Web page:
Ministers have announced plans for seafarers regularly entering UK ports to be paid the national minimum wage while in UK waters but the proposals have immediately been criticised as inadequate and ‘potentially unworkable’.
The Department for Transport (DfT) called the move a major step forward on pay protection following P&O Ferries’ decision to sack 800 workers and said the Government will consult closely with the ports and maritime sector on the new laws.
A demonstration at P&O's headquarters, March 2022
The new legislation will ban ferries that do not pay their workers the equivalent to minimum wage from docking at UK ports.
Transport secretary Grant Shapps said: ‘We will protect all seafarers regularly sailing in and out of UK ports and ensure they are not priced out of a job. Ferry operators that regularly call at UK ports will face consequences if they do not pay their workers fairly.’
The DfT has launched a consultation, which states: ‘In practice, our intention is that NMWe will enable seafarers within scope to be accorded the same minimum pay for core hours worked whilst in UK waters as those working on domestic services that already qualify for NMW.’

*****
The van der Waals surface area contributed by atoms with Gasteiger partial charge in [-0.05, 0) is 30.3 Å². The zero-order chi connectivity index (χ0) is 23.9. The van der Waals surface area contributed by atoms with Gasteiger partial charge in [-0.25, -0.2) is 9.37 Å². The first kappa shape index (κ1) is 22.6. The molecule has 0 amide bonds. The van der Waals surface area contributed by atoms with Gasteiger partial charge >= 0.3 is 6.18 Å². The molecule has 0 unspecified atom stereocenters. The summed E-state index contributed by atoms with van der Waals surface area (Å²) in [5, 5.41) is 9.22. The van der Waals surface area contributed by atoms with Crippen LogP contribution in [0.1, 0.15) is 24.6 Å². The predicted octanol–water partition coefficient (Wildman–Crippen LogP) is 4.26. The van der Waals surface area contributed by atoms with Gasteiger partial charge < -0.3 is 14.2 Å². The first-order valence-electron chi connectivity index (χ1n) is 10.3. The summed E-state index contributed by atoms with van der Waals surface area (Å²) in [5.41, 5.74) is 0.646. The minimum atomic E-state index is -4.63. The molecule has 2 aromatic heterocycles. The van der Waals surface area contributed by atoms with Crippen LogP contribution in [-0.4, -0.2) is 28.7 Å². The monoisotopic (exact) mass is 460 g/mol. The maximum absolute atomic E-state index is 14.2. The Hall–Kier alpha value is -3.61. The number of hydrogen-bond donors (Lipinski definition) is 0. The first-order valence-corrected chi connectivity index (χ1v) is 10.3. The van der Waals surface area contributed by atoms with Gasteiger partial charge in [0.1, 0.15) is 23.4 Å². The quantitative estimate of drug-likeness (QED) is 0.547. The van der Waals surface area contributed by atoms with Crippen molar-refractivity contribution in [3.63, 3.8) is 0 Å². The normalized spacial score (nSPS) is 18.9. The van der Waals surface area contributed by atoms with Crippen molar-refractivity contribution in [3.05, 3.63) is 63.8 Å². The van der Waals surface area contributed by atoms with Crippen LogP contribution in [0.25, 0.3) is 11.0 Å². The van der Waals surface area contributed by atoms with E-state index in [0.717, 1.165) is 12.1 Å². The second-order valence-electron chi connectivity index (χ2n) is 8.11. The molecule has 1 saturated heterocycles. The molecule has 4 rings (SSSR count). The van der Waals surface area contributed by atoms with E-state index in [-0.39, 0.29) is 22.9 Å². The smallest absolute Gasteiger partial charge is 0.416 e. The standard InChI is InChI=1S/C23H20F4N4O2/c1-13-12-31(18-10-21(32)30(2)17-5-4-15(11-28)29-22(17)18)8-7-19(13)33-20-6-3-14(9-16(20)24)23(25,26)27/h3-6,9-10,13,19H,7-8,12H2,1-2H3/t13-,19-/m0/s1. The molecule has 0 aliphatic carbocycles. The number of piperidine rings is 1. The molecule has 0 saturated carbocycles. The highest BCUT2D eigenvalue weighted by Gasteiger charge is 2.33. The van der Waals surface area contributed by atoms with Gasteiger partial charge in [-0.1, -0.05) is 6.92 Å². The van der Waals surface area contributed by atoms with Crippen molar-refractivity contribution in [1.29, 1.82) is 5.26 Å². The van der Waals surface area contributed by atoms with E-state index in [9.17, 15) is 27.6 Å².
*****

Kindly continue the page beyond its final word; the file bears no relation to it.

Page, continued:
TUC General Secretary Frances O’Grady called the plans ‘feeble and likely unworkable’.
She said: ‘The Government has done nothing to tackle the most flagrant labour abuse in years by P&O. Only stronger employment legislation that boosts worker protections and stops companies firing on the spot will prevent another P&O-type scandal.’
Richard Ballantyne, chief executive at the British Ports Association, said it remains unclear whether the planned legislation will improve long-standing issues for seafarers but that its initial assessment is that it ‘might not be compatible with the UK’s obligations under international treaties or the current principles which governs our independent ports sector’.
He said: ‘The creation of new rules for ports to regulate ships in such a way is unprecedented. Enforcing the minimum wage is not an area where ports have a core competency. This should be a job for the Maritime & Coastguard Agency or HM Revenue & Customs.’
The DfT said the Government is continuing positive bilateral discussions with France, the Netherlands, Spain, Germany, Ireland and Denmark, which aim to ensure that routes between the countries become ‘minimum wage corridors’.